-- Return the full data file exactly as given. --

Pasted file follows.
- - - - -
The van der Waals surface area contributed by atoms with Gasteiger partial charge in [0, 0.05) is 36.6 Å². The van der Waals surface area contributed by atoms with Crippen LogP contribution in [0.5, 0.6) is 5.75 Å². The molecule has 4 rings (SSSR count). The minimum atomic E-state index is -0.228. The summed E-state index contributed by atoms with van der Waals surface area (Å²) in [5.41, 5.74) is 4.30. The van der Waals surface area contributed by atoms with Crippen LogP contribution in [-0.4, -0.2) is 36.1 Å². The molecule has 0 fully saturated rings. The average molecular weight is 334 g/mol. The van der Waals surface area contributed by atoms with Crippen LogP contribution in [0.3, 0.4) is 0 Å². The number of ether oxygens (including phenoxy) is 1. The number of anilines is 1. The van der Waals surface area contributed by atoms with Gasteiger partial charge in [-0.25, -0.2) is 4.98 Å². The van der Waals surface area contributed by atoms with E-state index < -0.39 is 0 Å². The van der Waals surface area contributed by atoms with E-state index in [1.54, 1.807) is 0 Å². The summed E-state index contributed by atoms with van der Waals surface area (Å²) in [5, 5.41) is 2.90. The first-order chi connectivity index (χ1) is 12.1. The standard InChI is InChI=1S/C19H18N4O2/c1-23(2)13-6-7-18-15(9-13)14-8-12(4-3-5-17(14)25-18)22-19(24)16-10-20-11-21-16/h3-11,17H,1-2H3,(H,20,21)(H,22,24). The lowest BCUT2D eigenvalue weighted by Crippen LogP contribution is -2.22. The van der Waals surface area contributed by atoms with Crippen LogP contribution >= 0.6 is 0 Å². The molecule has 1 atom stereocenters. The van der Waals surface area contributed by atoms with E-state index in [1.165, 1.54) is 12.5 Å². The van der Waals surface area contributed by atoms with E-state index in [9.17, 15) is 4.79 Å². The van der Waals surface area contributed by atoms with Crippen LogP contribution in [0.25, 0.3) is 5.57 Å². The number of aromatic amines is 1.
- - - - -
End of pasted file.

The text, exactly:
The van der Waals surface area contributed by atoms with Gasteiger partial charge in [0, 0.05) is 36.6 Å². The van der Waals surface area contributed by atoms with Crippen LogP contribution in [0.5, 0.6) is 5.75 Å². The molecule has 4 rings (SSSR count). The minimum atomic E-state index is -0.228. The summed E-state index contributed by atoms with van der Waals surface area (Å²) in [5.41, 5.74) is 4.30. The van der Waals surface area contributed by atoms with Crippen LogP contribution in [-0.4, -0.2) is 36.1 Å². The molecule has 0 fully saturated rings. The average molecular weight is 334 g/mol. The van der Waals surface area contributed by atoms with Crippen LogP contribution in [0.3, 0.4) is 0 Å². The number of ether oxygens (including phenoxy) is 1. The number of anilines is 1. The van der Waals surface area contributed by atoms with Gasteiger partial charge in [-0.25, -0.2) is 4.98 Å². The van der Waals surface area contributed by atoms with E-state index < -0.39 is 0 Å². The van der Waals surface area contributed by atoms with E-state index in [1.54, 1.807) is 0 Å². The summed E-state index contributed by atoms with van der Waals surface area (Å²) in [5, 5.41) is 2.90. The first-order chi connectivity index (χ1) is 12.1. The standard InChI is InChI=1S/C19H18N4O2/c1-23(2)13-6-7-18-15(9-13)14-8-12(4-3-5-17(14)25-18)22-19(24)16-10-20-11-21-16/h3-11,17H,1-2H3,(H,20,21)(H,22,24). The lowest BCUT2D eigenvalue weighted by Crippen LogP contribution is -2.22. The van der Waals surface area contributed by atoms with Crippen LogP contribution >= 0.6 is 0 Å². The molecule has 1 atom stereocenters. The van der Waals surface area contributed by atoms with E-state index in [1.165, 1.54) is 12.5 Å². The van der Waals surface area contributed by atoms with E-state index in [9.17, 15) is 4.79 Å². The van der Waals surface area contributed by atoms with Crippen LogP contribution in [0.25, 0.3) is 5.57 Å². The number of aromatic amines is 1.